Plasmids are pieces of DNA that contain recognition sites where restriction enzymes cut the plasmid.
To separate and find out the length of fragments cut by restriction enzymes, scientists use a technique called gel electrophoresis. During gel electrophoresis, fragments of smaller size move faster while those of bigger size move slower.
A connected circle with ‘x’ recognition sites gets broken into ‘x’ pieces while a linear strand with ‘x’ recognition sites gets broken into ‘x+1’ pieces.
With different combinations of restriction enzymes in different lanes, and assuming that everything runs smoothly, there are no overlapping bands, and so on:
- The length totals for each lane must…
- The number of bands in a multi-enzyme lane (such as A+B) must …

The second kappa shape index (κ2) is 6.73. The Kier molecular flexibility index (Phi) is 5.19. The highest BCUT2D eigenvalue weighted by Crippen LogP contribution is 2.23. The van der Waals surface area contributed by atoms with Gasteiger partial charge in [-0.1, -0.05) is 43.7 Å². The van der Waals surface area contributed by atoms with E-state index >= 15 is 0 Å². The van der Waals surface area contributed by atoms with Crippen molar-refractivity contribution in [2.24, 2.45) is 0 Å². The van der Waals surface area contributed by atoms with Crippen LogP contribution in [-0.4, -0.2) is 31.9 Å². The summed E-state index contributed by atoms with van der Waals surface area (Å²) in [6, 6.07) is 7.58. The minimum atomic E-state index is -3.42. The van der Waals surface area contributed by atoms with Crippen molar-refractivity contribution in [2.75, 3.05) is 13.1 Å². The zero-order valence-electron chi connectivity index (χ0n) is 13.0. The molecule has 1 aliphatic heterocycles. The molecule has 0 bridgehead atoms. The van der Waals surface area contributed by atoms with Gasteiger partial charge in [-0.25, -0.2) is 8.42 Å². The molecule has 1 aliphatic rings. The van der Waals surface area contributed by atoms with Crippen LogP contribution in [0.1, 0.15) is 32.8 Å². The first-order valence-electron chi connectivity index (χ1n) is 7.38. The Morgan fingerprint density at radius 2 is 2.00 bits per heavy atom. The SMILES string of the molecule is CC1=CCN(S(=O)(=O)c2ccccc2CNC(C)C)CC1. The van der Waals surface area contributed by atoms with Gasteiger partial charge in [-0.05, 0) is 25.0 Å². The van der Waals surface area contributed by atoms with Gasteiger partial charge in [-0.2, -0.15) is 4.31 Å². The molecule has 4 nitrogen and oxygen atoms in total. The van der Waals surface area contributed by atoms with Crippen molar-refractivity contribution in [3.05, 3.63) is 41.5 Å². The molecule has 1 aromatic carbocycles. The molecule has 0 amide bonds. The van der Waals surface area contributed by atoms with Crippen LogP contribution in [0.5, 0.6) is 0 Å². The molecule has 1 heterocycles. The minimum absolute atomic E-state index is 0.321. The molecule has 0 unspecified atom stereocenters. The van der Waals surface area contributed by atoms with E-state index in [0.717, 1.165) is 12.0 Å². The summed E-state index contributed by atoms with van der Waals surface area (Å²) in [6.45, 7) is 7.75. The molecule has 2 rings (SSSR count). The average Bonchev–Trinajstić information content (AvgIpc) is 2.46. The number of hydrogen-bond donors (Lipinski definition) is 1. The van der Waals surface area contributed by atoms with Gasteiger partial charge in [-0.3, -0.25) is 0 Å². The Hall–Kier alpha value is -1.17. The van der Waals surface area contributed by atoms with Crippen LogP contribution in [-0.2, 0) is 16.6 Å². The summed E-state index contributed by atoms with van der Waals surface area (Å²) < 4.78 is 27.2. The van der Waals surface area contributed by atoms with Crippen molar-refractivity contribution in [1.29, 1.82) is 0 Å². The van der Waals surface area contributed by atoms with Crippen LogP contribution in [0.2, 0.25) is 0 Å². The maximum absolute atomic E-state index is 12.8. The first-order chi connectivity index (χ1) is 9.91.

- The longest fragment in a multi-enzyme lane cannot be …
After completing this module you should be able to:
- Describe the use of restriction enzymes to cut plasmid DNA in smaller pieces (fragments)
- Explain how separation of DNA fragments in gel electrophoresis is based on their size
- Analyse and interpret experimental data obtained from gel electrophoresis of plasmids
If you want a printer-friendly version of this module, you can find it here in a PDF document. This printer-friendly version should be used only to review, as it does not contain any of the interactive material, and only a skeletal version of problems solved in the module.